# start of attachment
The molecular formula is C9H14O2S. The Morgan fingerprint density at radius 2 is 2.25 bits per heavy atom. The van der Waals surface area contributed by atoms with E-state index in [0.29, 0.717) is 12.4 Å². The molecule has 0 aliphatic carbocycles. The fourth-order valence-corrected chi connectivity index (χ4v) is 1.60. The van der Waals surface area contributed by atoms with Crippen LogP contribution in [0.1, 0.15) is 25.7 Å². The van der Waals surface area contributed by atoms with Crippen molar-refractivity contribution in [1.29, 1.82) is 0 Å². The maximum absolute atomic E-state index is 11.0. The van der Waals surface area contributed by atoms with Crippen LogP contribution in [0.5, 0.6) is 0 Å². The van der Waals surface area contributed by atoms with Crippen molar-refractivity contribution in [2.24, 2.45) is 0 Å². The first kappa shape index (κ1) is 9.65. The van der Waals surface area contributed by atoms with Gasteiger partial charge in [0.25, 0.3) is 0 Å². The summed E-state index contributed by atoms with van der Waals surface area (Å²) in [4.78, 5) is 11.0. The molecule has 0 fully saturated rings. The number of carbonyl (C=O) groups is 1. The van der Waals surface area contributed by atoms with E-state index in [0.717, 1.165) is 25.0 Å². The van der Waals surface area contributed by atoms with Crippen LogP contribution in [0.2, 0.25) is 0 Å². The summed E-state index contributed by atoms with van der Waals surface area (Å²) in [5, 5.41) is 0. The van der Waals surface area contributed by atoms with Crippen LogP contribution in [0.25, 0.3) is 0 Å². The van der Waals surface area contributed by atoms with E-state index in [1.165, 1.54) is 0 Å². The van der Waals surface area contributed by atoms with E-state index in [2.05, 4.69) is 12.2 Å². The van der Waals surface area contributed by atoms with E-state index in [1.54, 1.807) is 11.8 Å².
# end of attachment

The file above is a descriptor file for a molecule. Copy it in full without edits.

The molecular formula is C9H14O2S. The Morgan fingerprint density at radius 2 is 2.25 bits per heavy atom. The van der Waals surface area contributed by atoms with E-state index in [0.29, 0.717) is 12.4 Å². The molecule has 0 aliphatic carbocycles. The fourth-order valence-corrected chi connectivity index (χ4v) is 1.60. The van der Waals surface area contributed by atoms with Crippen LogP contribution in [0.1, 0.15) is 25.7 Å². The van der Waals surface area contributed by atoms with Crippen molar-refractivity contribution in [1.29, 1.82) is 0 Å². The maximum absolute atomic E-state index is 11.0. The van der Waals surface area contributed by atoms with Crippen LogP contribution in [0.5, 0.6) is 0 Å². The van der Waals surface area contributed by atoms with Crippen molar-refractivity contribution in [2.24, 2.45) is 0 Å². The first kappa shape index (κ1) is 9.65. The van der Waals surface area contributed by atoms with Gasteiger partial charge in [0.25, 0.3) is 0 Å². The summed E-state index contributed by atoms with van der Waals surface area (Å²) in [4.78, 5) is 11.0. The molecule has 0 fully saturated rings. The number of carbonyl (C=O) groups is 1. The van der Waals surface area contributed by atoms with E-state index in [0.717, 1.165) is 25.0 Å². The van der Waals surface area contributed by atoms with Crippen LogP contribution in [0.2, 0.25) is 0 Å². The summed E-state index contributed by atoms with van der Waals surface area (Å²) in [5, 5.41) is 0. The van der Waals surface area contributed by atoms with Crippen LogP contribution in [0.25, 0.3) is 0 Å². The van der Waals surface area contributed by atoms with E-state index in [1.165, 1.54) is 0 Å². The van der Waals surface area contributed by atoms with E-state index in [2.05, 4.69) is 12.2 Å². The van der Waals surface area contributed by atoms with E-state index in [1.54, 1.807) is 11.8 Å².